Specific Inhaler question (sorry!!)

Discussion in 'Joining Up - Royal Navy Recruiting' started by RDH376, Aug 6, 2012.

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  1. Hi,

    Apologies for the long winded post but i want to cover all the key info since i really want my application to succeed.

    I'm well aware of the policy regarding asthma and inhalers (4 years clear) but I would like to get some advice on my chances.

    I suffered from asthma as a child and was prescribed the usual tablets and inhalers, however I've grown out of the problem and my last treatment for the condition was in 2003. I went to university from 2004-2007 and during that time i registered with the university surgery as normal. When i returned home from uni, i didn't bother to re-register with my original surgery at home and it remained as one of those things that i would get round to doing eventually.

    Approx a year ago, i had some free time on my hands so i thought i would register with the surgery at home again. I didn't need to see the doctor for anything, it just so happened that i'd finally remembered about it. The nurse picked up on the fact that i suffered from asthma as a child and despite me mentioning i don't find it a problem anymore, she recommended a precautionary prescription for an inhaler and tablets as per standard procedure.

    I spoke to the doctor prior to applying (earlier this year) and he said that as far as my records are concerned that i last had treatment for asthma in 2003. He sent me for a spirometry test to confirm this and this came back normal. I told him about the strict policy on inhalers and he told me that on any medical application forms and during the medical, this inhaler prescription last year does not need to be mentioned unless i'm asked specifically. He told me that technically he cannot say the medication was prescribed in error since it is precautionary and he would do the same thing for a another person who isn't an asthmatic. Despite this, he said that he would confirm that i no longer suffer from any asthma symptoms and haven't since 2003.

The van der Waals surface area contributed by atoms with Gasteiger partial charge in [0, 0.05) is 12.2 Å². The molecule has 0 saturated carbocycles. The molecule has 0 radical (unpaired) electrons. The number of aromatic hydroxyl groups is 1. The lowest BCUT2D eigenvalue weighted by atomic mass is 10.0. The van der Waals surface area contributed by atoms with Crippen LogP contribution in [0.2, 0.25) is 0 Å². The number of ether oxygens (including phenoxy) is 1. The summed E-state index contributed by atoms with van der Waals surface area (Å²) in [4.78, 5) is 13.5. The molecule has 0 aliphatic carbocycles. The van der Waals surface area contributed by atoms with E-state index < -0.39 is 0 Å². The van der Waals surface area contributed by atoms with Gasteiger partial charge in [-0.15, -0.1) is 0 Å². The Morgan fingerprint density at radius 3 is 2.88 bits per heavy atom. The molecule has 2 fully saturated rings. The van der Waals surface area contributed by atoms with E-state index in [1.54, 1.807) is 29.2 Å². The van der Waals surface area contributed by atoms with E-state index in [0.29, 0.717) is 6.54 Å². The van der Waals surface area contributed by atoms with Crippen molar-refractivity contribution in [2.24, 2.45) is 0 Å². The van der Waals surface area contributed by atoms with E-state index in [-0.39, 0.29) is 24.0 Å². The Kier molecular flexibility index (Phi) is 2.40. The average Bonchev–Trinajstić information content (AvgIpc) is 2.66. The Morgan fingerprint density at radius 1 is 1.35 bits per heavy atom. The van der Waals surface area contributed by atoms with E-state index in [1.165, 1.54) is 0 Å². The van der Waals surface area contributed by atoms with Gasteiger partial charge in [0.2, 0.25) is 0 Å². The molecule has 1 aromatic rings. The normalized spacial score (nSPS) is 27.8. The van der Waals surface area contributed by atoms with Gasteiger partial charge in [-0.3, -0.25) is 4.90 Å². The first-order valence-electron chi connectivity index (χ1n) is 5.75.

I've since applied and i'm due for my medical shortly. The problem is i'm very nervous about my doctor's comments that this prescription does not need to mentioned since it is not considered as part of my treatment. I've been to see him again recently and he stated that i'm not lying about my records and that that the key facts are that i have not suffered from asthma since 2003. I mean would this could be considered as misleading the medical examiner? I'm now caught in two minds of what to do since my doctor told me specifically what to say

    Any suggestions?
  2. If you dont tell the medical examiners and found out at later date then you could have your application withdrawn for a fraudulent application. You're better off letting them know. If your GP will sign you off medically fit and you pass the peak flow test you could quite possibly be ok. Make sure you tell them though. If you knew the process involved why did you not refuse the prescription? Don't lie to them you will be found out and it's not a great way to start a career
  3. Yea that's what i'm afraid of. I just hope that my medical examiner is reasonable about the situation and doesn't just tell me bluntly that it's a fail and there's the door lol!

    In regards to the prescription, it was an unfortunate case of naivety on my part since despite being fairly recent to my application, i wasn't aware of the 4 year rule at that time. I'll be absolutely gutted if that one lapse in judgement will knock back my application another 3 years (i'm 28 now so time is of the essence AFAIK)
  4. I've just joined 2 weeks ago, it will be more gutting mate if you pass the medical wait the length of time depending on job, get to Raleigh/Brnc then the send you home because it shows up later down the line. And they do do it we had a lad leave in week one because he was passed medically fit when he shouldn't have been.
  5. Ok thanks mate, i'll give the medical examiner all the details and see what happens. As you said, it would be a killer have this inhaler prescription stuck in the back of my mind if i was to complete the recruitment process.

    My doctor will confirm that the prescription was not issued as a result of me showing symptoms but rather due to standard policy for the medical practice, so hopefully this will give me a chance.

    I'll keep you posted on what happens, cheers.
  6. Good luck mate